My mind seems most creative and fearless as I drop off to sleep or as I awaken. Ideas come to me when I’m unguarded—between the waking and sleeping world—as I dip down into the sea of unconsciousness. This realm is a fertile area of accepting reverie; thoughts drift by and seem to develop all by themselves into plans. I took advantage of this, and kept a note pad by my bedside to scribble down images and thoughts as I awakened.
I worked with my life coach and trusted friends, talking about my ideas and firming up my goals. As I stepped through the processes, my ailments were lifted and my sleep much improved. In fact, the more attention I paid to the tasks at hand, the better I felt.
If you are similarly looking to sustain inspiration or renew creativity, here are some concrete steps that have been helpful to me:
- As you form your goals, allow yourself to think big.
- Keep a notebook by your bed for thoughts that come to you during dreams.
- Meditate by solitary walking, yoga, or just being alone. Get outdoors!
- Make drawings or paintings for powerful imagery to carry you forward.
- Visualize, in daydreams or writing, what your idea would look like fully realized.
- Pursue allies. Schedule regular meetings with trusted people—a life coach, a therapist or your best friends. If you meet with friends, make a pact to “trade time” to work on obstacles to your goals. Start with the framework: “If it weren’t for (list specific obstacles) I would (name your dream, no matter how absurdly out of reach).” Brainstorm solutions to these obstacles. List all solutions no matter how humorous or weird.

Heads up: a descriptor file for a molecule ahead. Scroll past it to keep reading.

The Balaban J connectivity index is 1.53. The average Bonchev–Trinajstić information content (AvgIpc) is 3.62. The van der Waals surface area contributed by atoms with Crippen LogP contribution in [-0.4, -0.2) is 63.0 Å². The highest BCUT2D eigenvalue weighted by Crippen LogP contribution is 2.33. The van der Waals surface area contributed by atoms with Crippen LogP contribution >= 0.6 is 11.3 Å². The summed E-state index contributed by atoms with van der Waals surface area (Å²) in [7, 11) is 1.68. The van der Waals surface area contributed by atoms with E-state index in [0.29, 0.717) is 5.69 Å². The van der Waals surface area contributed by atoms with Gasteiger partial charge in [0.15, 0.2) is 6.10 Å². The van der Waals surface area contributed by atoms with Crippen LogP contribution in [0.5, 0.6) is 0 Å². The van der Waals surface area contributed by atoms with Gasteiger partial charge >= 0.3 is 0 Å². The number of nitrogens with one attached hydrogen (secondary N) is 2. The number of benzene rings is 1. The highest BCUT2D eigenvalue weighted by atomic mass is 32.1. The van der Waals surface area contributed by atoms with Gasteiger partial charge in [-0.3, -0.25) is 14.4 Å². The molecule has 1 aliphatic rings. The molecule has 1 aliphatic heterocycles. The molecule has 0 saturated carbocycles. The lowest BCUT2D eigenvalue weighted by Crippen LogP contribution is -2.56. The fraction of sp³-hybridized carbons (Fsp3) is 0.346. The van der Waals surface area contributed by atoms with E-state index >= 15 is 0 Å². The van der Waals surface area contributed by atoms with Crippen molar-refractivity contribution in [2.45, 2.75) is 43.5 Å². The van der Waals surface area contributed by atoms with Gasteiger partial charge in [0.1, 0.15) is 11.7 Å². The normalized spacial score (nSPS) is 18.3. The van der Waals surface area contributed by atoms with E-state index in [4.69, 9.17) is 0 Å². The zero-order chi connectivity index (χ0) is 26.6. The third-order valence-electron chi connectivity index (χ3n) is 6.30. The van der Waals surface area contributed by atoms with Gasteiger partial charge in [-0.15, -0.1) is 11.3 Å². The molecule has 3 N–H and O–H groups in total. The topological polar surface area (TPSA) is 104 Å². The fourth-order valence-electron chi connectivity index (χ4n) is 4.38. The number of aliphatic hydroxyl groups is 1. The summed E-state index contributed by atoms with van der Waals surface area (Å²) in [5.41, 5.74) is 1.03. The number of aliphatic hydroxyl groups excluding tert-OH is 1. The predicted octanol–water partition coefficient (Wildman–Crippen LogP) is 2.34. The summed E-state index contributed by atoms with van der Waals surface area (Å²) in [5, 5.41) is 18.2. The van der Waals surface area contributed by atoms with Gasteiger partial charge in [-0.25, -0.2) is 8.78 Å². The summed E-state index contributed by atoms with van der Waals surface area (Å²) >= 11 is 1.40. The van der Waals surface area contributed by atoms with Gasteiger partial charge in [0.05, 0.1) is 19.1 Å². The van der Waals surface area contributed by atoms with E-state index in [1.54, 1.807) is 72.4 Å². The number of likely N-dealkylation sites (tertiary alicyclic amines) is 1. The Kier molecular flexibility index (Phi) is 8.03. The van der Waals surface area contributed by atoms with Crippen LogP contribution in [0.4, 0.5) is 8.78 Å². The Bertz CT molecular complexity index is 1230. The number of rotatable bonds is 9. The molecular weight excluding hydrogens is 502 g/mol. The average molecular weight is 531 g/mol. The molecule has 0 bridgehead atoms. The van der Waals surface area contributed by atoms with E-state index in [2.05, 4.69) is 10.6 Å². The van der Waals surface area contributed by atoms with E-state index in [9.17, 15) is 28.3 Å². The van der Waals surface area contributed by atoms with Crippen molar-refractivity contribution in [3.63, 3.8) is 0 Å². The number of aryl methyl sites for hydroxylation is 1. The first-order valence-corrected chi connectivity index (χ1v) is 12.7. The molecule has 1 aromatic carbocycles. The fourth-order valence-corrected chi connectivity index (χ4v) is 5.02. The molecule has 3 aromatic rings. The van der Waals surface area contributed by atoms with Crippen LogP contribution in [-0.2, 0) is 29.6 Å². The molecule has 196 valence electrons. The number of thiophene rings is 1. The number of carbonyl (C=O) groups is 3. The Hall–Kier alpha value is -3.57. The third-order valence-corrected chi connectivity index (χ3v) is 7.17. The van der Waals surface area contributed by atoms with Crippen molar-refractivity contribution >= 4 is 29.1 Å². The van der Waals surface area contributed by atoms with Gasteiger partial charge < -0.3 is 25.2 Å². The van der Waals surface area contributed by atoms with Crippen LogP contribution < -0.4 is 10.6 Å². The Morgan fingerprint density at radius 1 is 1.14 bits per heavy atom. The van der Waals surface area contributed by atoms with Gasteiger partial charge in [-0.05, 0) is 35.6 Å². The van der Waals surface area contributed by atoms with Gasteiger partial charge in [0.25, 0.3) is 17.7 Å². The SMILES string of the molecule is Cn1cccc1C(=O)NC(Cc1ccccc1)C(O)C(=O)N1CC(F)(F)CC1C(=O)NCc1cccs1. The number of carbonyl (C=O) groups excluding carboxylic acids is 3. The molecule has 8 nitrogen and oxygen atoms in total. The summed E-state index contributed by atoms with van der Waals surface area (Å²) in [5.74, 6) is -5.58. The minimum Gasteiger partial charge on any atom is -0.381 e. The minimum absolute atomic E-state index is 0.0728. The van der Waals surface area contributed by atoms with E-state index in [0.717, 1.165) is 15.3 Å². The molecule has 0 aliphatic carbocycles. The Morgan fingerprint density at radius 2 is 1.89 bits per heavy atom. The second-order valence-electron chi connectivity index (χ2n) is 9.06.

- Form affirmations specific to your ideas. Ask for exactly what you want. Write them down and read them aloud each day. Revise and polish as needed.
- Take action. Honour your desires by placing specific goals high on your “To Do” list. Take concrete steps, however small, towards realization. You may not make steady gains. Instead of regular progression, your style may be like mine: gathering energy and courage for the periodic leap forward.
- Expect your inner critic or harsh judge to make the occasional appearance; however, don’t allow this spoilsport to pour shame or discouragement upon you. Destructive thoughts have withered many a good idea. Say “Stop!” to negativity and move on.
Once your goals are established, be steadfast. I had to be ruthless budgeting my time, giving up leisurely lunches or whiling away entire mornings with crossword puzzles and magazines. Creativity is a demanding goddess. Determine when you’re most alert and preserve that time to work on your goals.
It’s been nearly two years since I first voiced my desires and made a vow to fulfill them. Whatever the adjustments and sacrifices, the value and satisfaction I’ve gained have been well worth it. I’m now walking six miles a week—an activity denied to me by pain two years ago. I happily work in the pottery room added to my studio last summer. And I’ve written and illustrated a fairy tale, The Berry Fairies of Alaska.
When I’m discouraged, I remind myself that great things never come easily; there will always be chasms to cross. It helps me to remember that I’m not alone. I read about other creative people—artists, actors, novelists, poets—who have faced stumbling blocks of discouragement and found ways to overcome them.
We are smarter, more creative and more courageous than we realize. The world needs, as never before, fresh ideas and creative solutions. We can all be a part of those solutions and find fulfillment at the same time. Start now!